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Babylonian Talmud: Tractate Baba Mezi'a
GEMARA. If he sends it by his [sc. the lender's] servant, [why does the Mishnah state that] he is liable?1 Is not the hand of the servant as the hand of his master?2 — Said Samuel: This refers to a Hebrew servant, whose body does not belong to him [his master]. Rab said: It may refer even to a heathen servant, yet it is considered as though he [the borrower] said to him, 'Strike it with a stick and it will come [to me].'3
An objection is raised: If one borrows a cow, and sends it to him [the borrower] by his son or agent, he is liable [for accidents on the road]; by his servant, he is not. Now, on Samuel's view it is well: our Mishnah refers to a Hebrew servant; the Baraitha to a heathen servant. But according to Rab, is there not a difficulty? — Rab can answer you: Do not answer [above], it is considered as though he said to him etc.; it means that he had [actually] said to him, 'Strike it with a stick, and it will come.'4 For it has been stated: [If A said to B,] 'Lend me your cow;' and he asked him, 'By whose hand shall [I send it]?' to which he replied, 'Strike it with a stick, and it will come,' said R. Nahman, in the name of Rabbah b. Abbuha in Rab's name: Once it leaves the lender's possession and it dies, he [the borrower] is responsible.
Shall we say that the following [Baraitha] supports him:5 [If A said to B,] 'Lend me your cow, and he asked him, 'By whose hand [shall I send it]?' to which he replied, 'Hit it with a stick, and it will come:' once it leaves the lender's possessions and it dies, he [the borrower] is responsible? — R. Ashi said: [No. For] we deal here with a case where the borrower's court was within the lender's, so that when he sends it, it will certainly go there.6 If so, why state it? — It is necessary to state it only when there are narrow passages [in various directions in the courtyard]. I might think that he [the borrower] does not place full reliance [on its coming to him, for] perhaps it may stand there [sc. in a by-path] and not come to him: therefore we are taught that he places full reliance [that it will come].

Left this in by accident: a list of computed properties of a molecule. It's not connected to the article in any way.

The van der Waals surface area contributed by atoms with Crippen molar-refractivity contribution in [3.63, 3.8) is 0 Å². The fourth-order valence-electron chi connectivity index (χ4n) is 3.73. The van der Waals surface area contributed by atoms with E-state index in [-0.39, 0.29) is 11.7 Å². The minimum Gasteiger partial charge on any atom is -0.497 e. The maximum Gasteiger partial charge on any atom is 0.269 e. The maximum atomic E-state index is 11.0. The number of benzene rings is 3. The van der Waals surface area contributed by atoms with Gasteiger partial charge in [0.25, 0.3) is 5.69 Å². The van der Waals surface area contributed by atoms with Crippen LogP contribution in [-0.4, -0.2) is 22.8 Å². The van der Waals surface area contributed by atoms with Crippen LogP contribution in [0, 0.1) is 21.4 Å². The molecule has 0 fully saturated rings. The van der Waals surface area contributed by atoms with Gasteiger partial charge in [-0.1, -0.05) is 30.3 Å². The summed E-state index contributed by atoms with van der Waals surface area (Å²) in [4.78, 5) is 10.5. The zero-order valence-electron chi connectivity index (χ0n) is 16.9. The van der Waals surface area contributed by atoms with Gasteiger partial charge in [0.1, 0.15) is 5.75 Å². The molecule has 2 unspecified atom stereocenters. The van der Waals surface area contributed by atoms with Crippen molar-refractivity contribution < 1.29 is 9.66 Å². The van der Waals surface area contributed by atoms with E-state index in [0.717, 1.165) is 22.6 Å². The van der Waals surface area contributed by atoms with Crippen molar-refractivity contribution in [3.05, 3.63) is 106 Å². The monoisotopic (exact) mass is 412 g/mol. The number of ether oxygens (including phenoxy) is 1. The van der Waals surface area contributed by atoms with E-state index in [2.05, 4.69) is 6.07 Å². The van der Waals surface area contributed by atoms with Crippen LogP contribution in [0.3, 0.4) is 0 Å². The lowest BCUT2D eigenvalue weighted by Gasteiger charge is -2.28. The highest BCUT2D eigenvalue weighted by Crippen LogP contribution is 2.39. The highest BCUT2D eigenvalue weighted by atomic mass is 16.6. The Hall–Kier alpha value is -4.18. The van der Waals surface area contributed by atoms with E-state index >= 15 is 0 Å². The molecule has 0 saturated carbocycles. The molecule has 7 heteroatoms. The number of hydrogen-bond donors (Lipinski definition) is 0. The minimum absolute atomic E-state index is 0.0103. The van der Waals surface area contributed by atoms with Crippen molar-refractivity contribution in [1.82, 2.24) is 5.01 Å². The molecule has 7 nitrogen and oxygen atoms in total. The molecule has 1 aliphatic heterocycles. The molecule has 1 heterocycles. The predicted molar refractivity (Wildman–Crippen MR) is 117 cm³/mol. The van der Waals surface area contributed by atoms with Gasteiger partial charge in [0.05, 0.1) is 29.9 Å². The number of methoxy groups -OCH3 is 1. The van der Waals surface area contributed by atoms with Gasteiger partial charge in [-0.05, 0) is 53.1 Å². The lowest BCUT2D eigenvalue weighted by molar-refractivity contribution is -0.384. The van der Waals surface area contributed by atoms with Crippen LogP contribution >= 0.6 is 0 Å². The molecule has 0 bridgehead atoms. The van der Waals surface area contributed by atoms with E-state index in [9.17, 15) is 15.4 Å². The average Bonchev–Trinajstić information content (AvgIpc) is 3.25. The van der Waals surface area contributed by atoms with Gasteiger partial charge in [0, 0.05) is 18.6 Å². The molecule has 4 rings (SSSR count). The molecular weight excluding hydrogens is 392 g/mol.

R. Huna said: If a man borrows an axe from his neighbour and he cleaves [wood] therewith, he acquires it; if he does not cleave [wood] therewith, he does not acquire it. In what respect? Shall we say, in respect of [unavoidable] accidents?7 But wherein does it differ from a cow, [for which he is responsible] from the time of the loan?8 — Hence in respect of returning it. Once he cleaves [wood] therewith, the lender cannot retract;9 if not, the lender can retract.
Now, he [R. Huna] is in conflict with R. Ammi. For R. Ammi said: If a man lends an axe belonging to the Sanctuary, he is liable for trespass in respect of its goodwill value, and his neighbour may use it10 forthwith.11 Now, if he [the borrower] does not acquire it [until he actually uses it], why is he [the lender] liable for trespass, and why may his neighbour use it forthwith? Let him return it, gain no title thereto, and so not be liable for trespass!12